Sir Nikolaus Pevsner
St Mary’s Church is visible from almost every part of the market town of Beverley. Historically its turrets were lit to guide wayfarers safely across the Westwood, and visitors heading into Beverley across that vast pastureland are still greeted today by the church’s elegant tower emerging from the trees. The medieval streets of North Bar Within and Hengate provide easy access to the building for the 20,000 visitors who come through St Mary’s doors each year.
Like many parish churches, St Mary’s had modest beginnings at its 12th-century foundation, but its surprising scale (at almost 200 feet long), and the richness of the medieval architectural styles, reflect Beverley’s prominent place in the country’s history: the town was for some time the tenth largest in England after London, and its flourishing medieval trade guilds and mercantile class made St Mary’s their home. Centuries of generous sponsorship by the people of Beverley transformed St Mary’s into the glorious venue it is today. In comparison to its sister church, Beverley Minster – a monastic establishment – St Mary’s has always been the town’s church.
The substantial rebuild of the late 14th and 15th centuries, in the Decorated and Perpendicular styles, almost doubled the church’s height, creating the sense of spaciousness and light which so strikes visitors today. John Betjeman spoke of the “perfection of its proportions … its lightness and many changing vistas as one walks around it.” The porch also dates from this time and much town business was carried out here, from market deals to civic ceremonies.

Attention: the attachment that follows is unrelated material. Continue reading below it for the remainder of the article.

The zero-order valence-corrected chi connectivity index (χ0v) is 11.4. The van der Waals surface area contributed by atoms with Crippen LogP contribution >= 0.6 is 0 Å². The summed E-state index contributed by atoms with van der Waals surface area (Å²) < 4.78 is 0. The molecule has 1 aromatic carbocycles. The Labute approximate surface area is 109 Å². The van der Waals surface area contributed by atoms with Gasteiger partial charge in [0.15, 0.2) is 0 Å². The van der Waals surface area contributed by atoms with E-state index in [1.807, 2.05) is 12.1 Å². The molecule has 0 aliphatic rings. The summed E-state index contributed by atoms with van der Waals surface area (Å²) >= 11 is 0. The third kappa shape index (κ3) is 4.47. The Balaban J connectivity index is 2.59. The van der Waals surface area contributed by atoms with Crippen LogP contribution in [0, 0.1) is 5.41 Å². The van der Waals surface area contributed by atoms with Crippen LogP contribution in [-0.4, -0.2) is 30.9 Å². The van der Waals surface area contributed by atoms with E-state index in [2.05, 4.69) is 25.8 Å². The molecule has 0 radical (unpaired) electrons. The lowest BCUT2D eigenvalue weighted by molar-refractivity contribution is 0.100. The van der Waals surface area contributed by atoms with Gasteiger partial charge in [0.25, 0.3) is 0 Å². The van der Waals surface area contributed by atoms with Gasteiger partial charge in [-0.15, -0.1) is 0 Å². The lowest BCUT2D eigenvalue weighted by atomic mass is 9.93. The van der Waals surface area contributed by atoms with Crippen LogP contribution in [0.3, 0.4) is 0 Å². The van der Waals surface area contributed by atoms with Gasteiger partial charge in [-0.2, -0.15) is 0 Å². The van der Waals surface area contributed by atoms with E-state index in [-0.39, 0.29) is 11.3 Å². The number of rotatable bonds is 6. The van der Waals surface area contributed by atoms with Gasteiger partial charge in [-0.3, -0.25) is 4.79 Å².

St Mary’s history is not a simple upward trajectory, however. The tower collapsed in 1520, and although it was quickly rebuilt – with the magnificent roof bosses also restored at this time and new carvings added – the late sixteenth century saw a decline in the town’s fortunes, as the wool trade moved away and pilgrimage dwindled post-reformation.
A new wave of wealth arrived with the Georgian era: Beverley became a fashionable social centre, and the 19th century saw investment in restoring St Mary’s. The work was tastefully carried out by the great architects of the day, AWN and EW Pugin and Sir George Gilbert Scott, and has stood the church in good stead until recent times. Today, the congregation is thriving and the church’s calendar is busier than ever; however, the building is once again due major restoration to ensure its continued life for future generations. See our heritage pages for more details of this major project.